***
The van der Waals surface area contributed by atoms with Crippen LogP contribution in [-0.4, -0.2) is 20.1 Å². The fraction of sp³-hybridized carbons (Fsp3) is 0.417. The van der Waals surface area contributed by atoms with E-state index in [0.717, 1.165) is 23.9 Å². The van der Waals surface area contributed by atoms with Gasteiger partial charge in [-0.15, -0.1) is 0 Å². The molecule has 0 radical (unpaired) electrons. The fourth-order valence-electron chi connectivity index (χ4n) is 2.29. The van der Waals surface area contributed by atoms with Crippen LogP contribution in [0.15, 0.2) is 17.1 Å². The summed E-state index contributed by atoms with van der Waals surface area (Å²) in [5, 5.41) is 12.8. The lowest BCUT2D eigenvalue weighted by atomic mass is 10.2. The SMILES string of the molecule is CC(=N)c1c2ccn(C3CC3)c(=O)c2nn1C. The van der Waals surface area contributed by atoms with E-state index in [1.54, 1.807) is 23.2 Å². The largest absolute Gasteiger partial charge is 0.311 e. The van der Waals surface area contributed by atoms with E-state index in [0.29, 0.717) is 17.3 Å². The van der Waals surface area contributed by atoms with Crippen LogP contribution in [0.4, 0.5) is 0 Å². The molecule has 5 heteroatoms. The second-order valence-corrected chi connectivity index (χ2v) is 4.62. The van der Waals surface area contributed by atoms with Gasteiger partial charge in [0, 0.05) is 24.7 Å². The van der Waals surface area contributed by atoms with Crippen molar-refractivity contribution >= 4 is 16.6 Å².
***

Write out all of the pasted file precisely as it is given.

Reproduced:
The van der Waals surface area contributed by atoms with Crippen LogP contribution in [-0.4, -0.2) is 20.1 Å². The fraction of sp³-hybridized carbons (Fsp3) is 0.417. The van der Waals surface area contributed by atoms with E-state index in [0.717, 1.165) is 23.9 Å². The van der Waals surface area contributed by atoms with Gasteiger partial charge in [-0.15, -0.1) is 0 Å². The molecule has 0 radical (unpaired) electrons. The fourth-order valence-electron chi connectivity index (χ4n) is 2.29. The van der Waals surface area contributed by atoms with Crippen LogP contribution in [0.15, 0.2) is 17.1 Å². The summed E-state index contributed by atoms with van der Waals surface area (Å²) in [5, 5.41) is 12.8. The lowest BCUT2D eigenvalue weighted by atomic mass is 10.2. The SMILES string of the molecule is CC(=N)c1c2ccn(C3CC3)c(=O)c2nn1C. The van der Waals surface area contributed by atoms with E-state index in [1.54, 1.807) is 23.2 Å². The largest absolute Gasteiger partial charge is 0.311 e. The van der Waals surface area contributed by atoms with E-state index in [0.29, 0.717) is 17.3 Å². The van der Waals surface area contributed by atoms with Crippen LogP contribution in [0.4, 0.5) is 0 Å². The molecule has 5 heteroatoms. The second-order valence-corrected chi connectivity index (χ2v) is 4.62. The van der Waals surface area contributed by atoms with Gasteiger partial charge in [0, 0.05) is 24.7 Å². The van der Waals surface area contributed by atoms with Crippen molar-refractivity contribution >= 4 is 16.6 Å².